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The School of Arts & Communication's Visiting Artists and Scholars program brings nationally and internationally renowned artists, designers, and historians to OSU for lectures, workshops, critiques, and presentations of work. VAS presenters spend the day working with and speaking to art students, giving OSU students the opportunity to meet these working professionals and to find out what it takes to be a successful visual artist, designer, or scholar. VAS presenters also give an evening talk that is free and open to the public.
Recent Visiting Artists and Scholars have included Artemio Rodriguez, Nigel Poor, Sarah Krajewski, Ben Buswell, Martin Venezky, Sue Coe, Rebecca Mendez, Philip Pearlstein, Nancy Skolos and Tom Wedell, Harrell Fletcher, Lucille Tenazas, Mikon Van Gastel, Jaune Quick-to-See Smith, Ann Hamilton, Carol Ann Carter, GUM, Yoshiko Shimano, Elliott Earls, Marina Abramovic, Douglas Crimp, Rick Valicenti, Rebecca Belmore, Bill Viola, Do Ho Suh, Ursula von Rydingsvard, John Sexton, Luba Lukova, Michael Cherney, Andrew Stein Raftery, Wangechi Mutu, Matthew Hopson-Walker, John Hilliard and Hasan Elahi.
Hank Willis Thomas will be in residence on campus April 18 and 19, 2017 and will spend time visiting art classes and reviewing and critiquing student art work.
Thomas is a photo conceptual artist working primarily with themes related to identity, history and popular culture. His monograph, “Pitch Blackness,” was published by Aperture. He has exhibited throughout the U.S. and abroad, including at The International Center of Photography, The Guggenheim Museum Bilbao, Studio Museum in Harlem, the Cleveland Museum of Art, among others. His work is in numerous public collections, including The Museum of Modern Art New York, The Solomon R. Guggenheim Museum, The Whitney Museum of American Art, the National Gallery of Art in Washington, D.C., and more.
When asked about the title of his discussion topic, Thomas’ response was, “History doesn’t laugh. Us is them. They are us. Love overrules.”
Thomas received the BFA in photography and Africana studies from New York University and the MFA/MA in photography and visual criticism from the California College of Arts.
He is currently represented by Jack Shainman Gallery in New York City and Goodman Gallery in South Africa. In 2015, Thomas co-founded “For Freedoms,” the first artist run super PAC.
Born in Kingston, Jamaica, Shoshanna Weinberger’s work relates to her Caribbean-American background and draws strongly on the complexity of heritage and assumed norms as she goes about defining the female archetype. Referencing herself among a sea of antiquated stereotypes, adolescent memory and current subjects as a source, Weinberger renders her female muses as excessive and sexualized; some passive and others dominant; questioning the notions of beauty. Weinberger will cover the visual interests and explorations that inspire her studio practice, how the work relates to the complexity of her Caribbean-American background and the assumed norms that go about defining the modern female archetype. Referencing numerous stereotypes, adolescent memory and current cultural subjects as a source, Weinberger will examine questions on the notions and politics of beauty.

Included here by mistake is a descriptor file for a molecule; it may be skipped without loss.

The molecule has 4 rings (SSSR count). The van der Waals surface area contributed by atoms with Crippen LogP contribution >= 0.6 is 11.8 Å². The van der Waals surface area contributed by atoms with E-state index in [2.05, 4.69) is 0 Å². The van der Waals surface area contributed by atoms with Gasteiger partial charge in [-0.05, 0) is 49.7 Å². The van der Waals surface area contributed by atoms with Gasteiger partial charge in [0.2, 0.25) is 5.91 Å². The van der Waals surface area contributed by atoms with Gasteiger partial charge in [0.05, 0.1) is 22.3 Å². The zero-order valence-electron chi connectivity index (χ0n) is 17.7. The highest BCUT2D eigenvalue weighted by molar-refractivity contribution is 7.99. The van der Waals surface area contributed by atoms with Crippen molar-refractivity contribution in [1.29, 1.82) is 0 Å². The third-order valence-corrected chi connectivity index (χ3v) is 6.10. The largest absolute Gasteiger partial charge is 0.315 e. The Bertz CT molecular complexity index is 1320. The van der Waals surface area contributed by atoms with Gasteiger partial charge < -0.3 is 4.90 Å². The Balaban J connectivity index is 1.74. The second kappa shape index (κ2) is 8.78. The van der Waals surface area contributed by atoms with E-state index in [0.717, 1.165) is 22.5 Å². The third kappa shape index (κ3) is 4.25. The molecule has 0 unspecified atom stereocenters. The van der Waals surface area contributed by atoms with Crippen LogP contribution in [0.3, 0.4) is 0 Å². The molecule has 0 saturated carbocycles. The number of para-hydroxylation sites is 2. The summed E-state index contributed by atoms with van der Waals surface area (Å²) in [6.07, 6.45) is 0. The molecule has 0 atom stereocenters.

A leading scholar of Chinese are and a specialist in Chinese ink painting, Ping Foong is the Folster Foundation Curator of Chinese Art at the Seattle Art Museum.
Printmaker and multimedia artist Kathy Aoki lives and works in the Silicon Valley where she is an associate professor of studio art at Santa Clara University. Her work can be found in major collections across the U.S., including the New York Metropolitan Museum of Art, the San Francisco Museum of Modern Art and the Harvard University Art Museums. She received an MFA in printmaking at Washington University in St. Louis, Missouri, and is a recipient of several fellowships, including Frans Masereel Centrum, Val Paraiso, Djerassi, and Headlands Center for the Arts.
Artist and activist Cannupa Hanska Luger is a native of North Dakota who was born on the Standing Rock Reservation. Luger creates socially conscious work, interweaving his identity as an American Indian with global issues. Of Mandan, Hidatsa, Arikara, Lakota, Austrian and Norwegian descent, Luger's unique, ceramic-centric, multidisciplinary artwork tells provocative stories of complex indigenous identities coming up against 21st century imperatives, including mediation and destruction. Using his art as a catalyst, Luger invites the public to challenge expectations and misinterpretations imposed upon indigenous people by historical and contemporary colonial social structures. His talk is titled,"They Need Us More Than We Need Them."
"History doesn't laugh. Us is them. They are us. Love overrules." -Hank
Click on the link below to see last years Visiting Artists & Scholars.